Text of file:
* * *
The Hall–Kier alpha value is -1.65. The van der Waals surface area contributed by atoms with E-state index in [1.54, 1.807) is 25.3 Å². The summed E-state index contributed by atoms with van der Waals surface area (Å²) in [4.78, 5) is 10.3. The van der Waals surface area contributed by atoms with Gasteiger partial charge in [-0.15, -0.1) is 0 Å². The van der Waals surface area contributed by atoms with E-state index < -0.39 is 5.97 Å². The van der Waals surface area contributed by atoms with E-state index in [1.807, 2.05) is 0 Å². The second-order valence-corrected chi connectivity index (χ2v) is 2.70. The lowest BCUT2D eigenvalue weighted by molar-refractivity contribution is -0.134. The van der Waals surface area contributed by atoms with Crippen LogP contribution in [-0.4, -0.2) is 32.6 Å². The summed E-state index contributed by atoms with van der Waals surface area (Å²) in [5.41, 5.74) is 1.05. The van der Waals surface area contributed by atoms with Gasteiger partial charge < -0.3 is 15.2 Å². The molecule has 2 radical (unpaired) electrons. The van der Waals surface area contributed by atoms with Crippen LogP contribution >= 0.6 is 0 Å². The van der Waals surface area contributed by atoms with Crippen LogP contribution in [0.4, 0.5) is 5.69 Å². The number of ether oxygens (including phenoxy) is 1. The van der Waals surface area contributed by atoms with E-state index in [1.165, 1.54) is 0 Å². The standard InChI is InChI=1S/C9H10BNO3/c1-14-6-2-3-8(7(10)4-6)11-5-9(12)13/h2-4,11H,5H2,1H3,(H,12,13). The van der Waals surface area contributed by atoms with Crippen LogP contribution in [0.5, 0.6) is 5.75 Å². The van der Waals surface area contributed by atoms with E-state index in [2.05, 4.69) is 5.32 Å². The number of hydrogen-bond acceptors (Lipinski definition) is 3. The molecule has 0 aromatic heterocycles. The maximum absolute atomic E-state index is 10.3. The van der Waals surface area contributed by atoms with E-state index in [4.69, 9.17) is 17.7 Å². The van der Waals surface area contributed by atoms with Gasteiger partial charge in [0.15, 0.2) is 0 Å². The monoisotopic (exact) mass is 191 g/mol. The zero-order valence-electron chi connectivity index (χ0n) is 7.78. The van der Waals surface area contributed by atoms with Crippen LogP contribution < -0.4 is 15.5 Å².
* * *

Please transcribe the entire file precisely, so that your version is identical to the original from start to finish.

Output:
The Hall–Kier alpha value is -1.65. The van der Waals surface area contributed by atoms with E-state index in [1.54, 1.807) is 25.3 Å². The summed E-state index contributed by atoms with van der Waals surface area (Å²) in [4.78, 5) is 10.3. The van der Waals surface area contributed by atoms with Gasteiger partial charge in [-0.15, -0.1) is 0 Å². The van der Waals surface area contributed by atoms with E-state index < -0.39 is 5.97 Å². The van der Waals surface area contributed by atoms with E-state index in [1.807, 2.05) is 0 Å². The second-order valence-corrected chi connectivity index (χ2v) is 2.70. The lowest BCUT2D eigenvalue weighted by molar-refractivity contribution is -0.134. The van der Waals surface area contributed by atoms with Crippen LogP contribution in [-0.4, -0.2) is 32.6 Å². The summed E-state index contributed by atoms with van der Waals surface area (Å²) in [5.41, 5.74) is 1.05. The van der Waals surface area contributed by atoms with Gasteiger partial charge < -0.3 is 15.2 Å². The molecule has 2 radical (unpaired) electrons. The van der Waals surface area contributed by atoms with Crippen LogP contribution >= 0.6 is 0 Å². The van der Waals surface area contributed by atoms with Crippen LogP contribution in [0.4, 0.5) is 5.69 Å². The number of ether oxygens (including phenoxy) is 1. The van der Waals surface area contributed by atoms with E-state index in [1.165, 1.54) is 0 Å². The standard InChI is InChI=1S/C9H10BNO3/c1-14-6-2-3-8(7(10)4-6)11-5-9(12)13/h2-4,11H,5H2,1H3,(H,12,13). The van der Waals surface area contributed by atoms with Crippen LogP contribution in [0.5, 0.6) is 5.75 Å². The van der Waals surface area contributed by atoms with E-state index in [2.05, 4.69) is 5.32 Å². The number of hydrogen-bond acceptors (Lipinski definition) is 3. The molecule has 0 aromatic heterocycles. The maximum absolute atomic E-state index is 10.3. The van der Waals surface area contributed by atoms with E-state index in [4.69, 9.17) is 17.7 Å². The van der Waals surface area contributed by atoms with Gasteiger partial charge in [0.15, 0.2) is 0 Å². The monoisotopic (exact) mass is 191 g/mol. The zero-order valence-electron chi connectivity index (χ0n) is 7.78. The van der Waals surface area contributed by atoms with Crippen LogP contribution < -0.4 is 15.5 Å².